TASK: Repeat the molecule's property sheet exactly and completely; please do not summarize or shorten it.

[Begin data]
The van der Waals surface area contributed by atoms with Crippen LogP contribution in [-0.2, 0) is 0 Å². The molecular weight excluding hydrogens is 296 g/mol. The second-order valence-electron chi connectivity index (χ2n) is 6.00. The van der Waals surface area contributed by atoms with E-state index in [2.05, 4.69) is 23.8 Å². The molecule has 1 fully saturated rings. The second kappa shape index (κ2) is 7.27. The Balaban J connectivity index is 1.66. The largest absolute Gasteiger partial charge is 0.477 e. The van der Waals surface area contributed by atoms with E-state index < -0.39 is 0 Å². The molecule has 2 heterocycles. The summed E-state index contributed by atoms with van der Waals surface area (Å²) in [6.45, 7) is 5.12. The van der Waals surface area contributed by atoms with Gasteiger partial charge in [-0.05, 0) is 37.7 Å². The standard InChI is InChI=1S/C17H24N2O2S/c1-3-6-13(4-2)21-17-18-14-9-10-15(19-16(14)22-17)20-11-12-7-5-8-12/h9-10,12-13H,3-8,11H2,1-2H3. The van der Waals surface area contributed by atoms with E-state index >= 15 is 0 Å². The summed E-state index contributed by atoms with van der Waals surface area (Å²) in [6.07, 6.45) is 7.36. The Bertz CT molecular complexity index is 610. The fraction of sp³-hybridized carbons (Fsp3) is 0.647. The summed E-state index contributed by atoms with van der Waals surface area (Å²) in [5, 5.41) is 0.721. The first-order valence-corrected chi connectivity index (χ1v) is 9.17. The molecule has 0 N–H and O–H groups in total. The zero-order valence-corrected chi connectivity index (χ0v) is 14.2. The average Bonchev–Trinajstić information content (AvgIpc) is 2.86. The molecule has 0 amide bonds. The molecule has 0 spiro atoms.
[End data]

The van der Waals surface area contributed by atoms with Crippen LogP contribution in [-0.2, 0) is 0 Å². The molecular weight excluding hydrogens is 296 g/mol. The second-order valence-electron chi connectivity index (χ2n) is 6.00. The van der Waals surface area contributed by atoms with E-state index in [2.05, 4.69) is 23.8 Å². The molecule has 1 fully saturated rings. The second kappa shape index (κ2) is 7.27. The Balaban J connectivity index is 1.66. The largest absolute Gasteiger partial charge is 0.477 e. The van der Waals surface area contributed by atoms with E-state index < -0.39 is 0 Å². The molecule has 2 heterocycles. The summed E-state index contributed by atoms with van der Waals surface area (Å²) in [6.45, 7) is 5.12. The van der Waals surface area contributed by atoms with Gasteiger partial charge in [-0.05, 0) is 37.7 Å². The standard InChI is InChI=1S/C17H24N2O2S/c1-3-6-13(4-2)21-17-18-14-9-10-15(19-16(14)22-17)20-11-12-7-5-8-12/h9-10,12-13H,3-8,11H2,1-2H3. The van der Waals surface area contributed by atoms with E-state index >= 15 is 0 Å². The summed E-state index contributed by atoms with van der Waals surface area (Å²) in [6.07, 6.45) is 7.36. The Bertz CT molecular complexity index is 610. The fraction of sp³-hybridized carbons (Fsp3) is 0.647. The summed E-state index contributed by atoms with van der Waals surface area (Å²) in [5, 5.41) is 0.721. The first-order valence-corrected chi connectivity index (χ1v) is 9.17. The molecule has 0 N–H and O–H groups in total. The zero-order valence-corrected chi connectivity index (χ0v) is 14.2. The average Bonchev–Trinajstić information content (AvgIpc) is 2.86. The molecule has 0 amide bonds. The molecule has 0 spiro atoms.